Within a few days of the attack, a former Soldera employee and Rome native named Andrea di Gisi was nabbed and brought in for a mug shot. Damning evidence began to pile up: video coverage, wiretapped conversations, a pair of wine-soaked jeans, a confession. Di Gisi, 39, had worked at Case Basse on and off for about three years. It turned out he had been fired months before for mishandling barrels—a sin that Soldera, the prickly perfectionist, could not tolerate. The sacked employee had then spent months planning the vengeful act on his ex-boss. Di Gisi was quickly convicted and given four years under house arrest. (By contrast, the arsonist behind the Napa fire was given 27 years in prison last year.)
But in Montalcino, well enough is never let alone. When I arrived for my audience with Soldera, the story had segued from Macbeth to Characters in Search of an Author.
Soldera, ever eager to rattle the local viper’s brood into a hissing fury, withdrew from the Consorzio, the very group that tried to bail him out. Soldera denounced their offer of wine as “inadmissible and offensive, a fraud to the consumers.” The group said, ‘You can’t quit, you’re fired.’ And then it sued him. Soldera did himself no public relations favors when he initially let the press assume that all vintages were lost; it later turned out that there might be as many as 5,000 bottles per vintage salvaged. Upon hearing that Soldera had saved some wine from the attack, Bindocci, the head of the consortium, commented, “It’s like the wedding of Cana,” referring to Jesus’ famed miracle turning water into wine.
Soldera continued to keep tongues wagging when he announced an astronomical price hike for his 2006 Vintage, from $300 to $600. This would keep the bottles off of many wine lists, but they would fit quite nicely into the cellars of collectors, especially those who want a trophy with a story. In another twist, he decided to label the next shipments of 2006 as an IGT (Indicazione Geografica Tipica) instead of a DOCG Brunello, a good couple of clicks down the exclusivity scale. The price hike? That’s just arithmetic. Soldera lost half the vintage so he needed to double the price. The IGT? He doesn’t need the name Brunello. People who buy his wine buy Soldera first.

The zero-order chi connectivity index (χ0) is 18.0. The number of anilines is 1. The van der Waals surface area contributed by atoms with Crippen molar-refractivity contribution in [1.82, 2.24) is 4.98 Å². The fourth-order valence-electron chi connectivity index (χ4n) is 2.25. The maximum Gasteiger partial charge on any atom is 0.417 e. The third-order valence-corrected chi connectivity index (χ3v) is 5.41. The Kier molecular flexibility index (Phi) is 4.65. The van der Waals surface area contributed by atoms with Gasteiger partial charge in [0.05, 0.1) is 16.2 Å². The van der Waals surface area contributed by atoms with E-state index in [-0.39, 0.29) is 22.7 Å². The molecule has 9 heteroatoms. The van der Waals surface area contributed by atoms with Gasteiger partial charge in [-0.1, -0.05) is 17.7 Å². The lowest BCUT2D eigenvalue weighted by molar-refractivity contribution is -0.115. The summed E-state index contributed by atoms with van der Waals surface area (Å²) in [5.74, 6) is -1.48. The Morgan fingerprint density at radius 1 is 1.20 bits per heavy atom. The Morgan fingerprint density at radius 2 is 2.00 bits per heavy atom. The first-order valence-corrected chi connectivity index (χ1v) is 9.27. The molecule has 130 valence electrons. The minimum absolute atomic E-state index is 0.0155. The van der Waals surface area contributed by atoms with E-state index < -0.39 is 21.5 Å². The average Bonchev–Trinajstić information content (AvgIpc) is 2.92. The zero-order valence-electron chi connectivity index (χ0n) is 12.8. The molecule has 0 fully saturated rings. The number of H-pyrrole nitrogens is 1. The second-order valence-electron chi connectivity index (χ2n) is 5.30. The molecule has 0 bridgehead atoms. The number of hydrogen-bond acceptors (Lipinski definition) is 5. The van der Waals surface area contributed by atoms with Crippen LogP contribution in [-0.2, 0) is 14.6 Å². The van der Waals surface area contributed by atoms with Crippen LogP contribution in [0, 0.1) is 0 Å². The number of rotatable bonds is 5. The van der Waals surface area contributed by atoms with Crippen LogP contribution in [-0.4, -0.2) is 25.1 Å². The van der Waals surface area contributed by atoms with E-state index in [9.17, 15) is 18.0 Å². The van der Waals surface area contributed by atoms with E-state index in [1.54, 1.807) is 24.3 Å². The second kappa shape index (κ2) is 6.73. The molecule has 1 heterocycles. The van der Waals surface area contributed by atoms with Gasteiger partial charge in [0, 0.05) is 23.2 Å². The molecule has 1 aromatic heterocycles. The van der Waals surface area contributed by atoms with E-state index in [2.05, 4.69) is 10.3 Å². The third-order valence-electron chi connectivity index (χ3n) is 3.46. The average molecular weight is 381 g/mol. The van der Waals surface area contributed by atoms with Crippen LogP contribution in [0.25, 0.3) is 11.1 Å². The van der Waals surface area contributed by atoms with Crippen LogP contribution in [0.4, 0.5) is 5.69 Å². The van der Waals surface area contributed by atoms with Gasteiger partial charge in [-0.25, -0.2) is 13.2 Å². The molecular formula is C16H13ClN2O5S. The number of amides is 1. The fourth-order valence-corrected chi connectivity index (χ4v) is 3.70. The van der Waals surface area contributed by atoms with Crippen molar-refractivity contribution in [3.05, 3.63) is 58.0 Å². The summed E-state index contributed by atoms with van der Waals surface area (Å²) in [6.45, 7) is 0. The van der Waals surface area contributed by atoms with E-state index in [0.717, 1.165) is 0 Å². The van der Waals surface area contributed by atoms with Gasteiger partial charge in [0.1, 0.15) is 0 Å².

Soldera comes across like that uncle who, once affronted, crosses you off forever. But there are other facets to the man, like his generosity, as demonstrated by his Soldera Award for young researchers, and his nurturing side, as he has displayed with the Padovani twins, sisters at their up and coming Campi di Fonterenza winery.
When I visited, he refused to open the doors to the winery and the scene of the crime, but instead offered a walk through his wife’s magnificent rose garden, his meticulous vineyards, his pond, “Where all life begins,” he said. He enthusiastically showed off his pruning technique for me and lunch with him was required. We drove a short ways to his favorite restaurant, Il Leccio, in Sant’angelo in Colle. In the empty trattoria, he berated the waiter for bringing the wrong decanter and wine glasses. Soldera believes in a wide-mouthed vessel, just as he believes in wide-mouthed, lead-free stemware. With the decanter and glass situations peacefully resolved, the eating and drinking commenced and the Soldera paradoxes continued. The 2000 Case Basse riserva was silky with a hint of tannin and rust—warming, sensual, layered, with a near-perfect balance and not much eccentricity.
The 1985 Rosso from his Intistieti vineyard was more quirky: difficult at first, full of wet cement and a touch of high-tone volatility. The more the wine interacted with air, the wilder and more unbridled it turned. It was as if the wine had been blessed with the power of speech.
There are many loose ends surrounding the crime and the bickering, even though somewhat abated, will undoubtedly flare again. But to me, the biggest mystery is how a man accused of being so difficult and arrogant can make a wine—yes, extravagantly priced—of such complexity and humility. Who cares if he was difficult? So was Picasso. Though Monica’s husband has been working alongside with Soldera and is prepared to carry on, Soldera is in his late seventies. Who knows how much longer these wines will be made in exactly the same way. He might be a pain in the ass, but he is a master.
As he drained the last of the ‘85 from his glass he told me he has no patience for the small-town jealousies around him. They are the past. “The future is in the youth,” he said.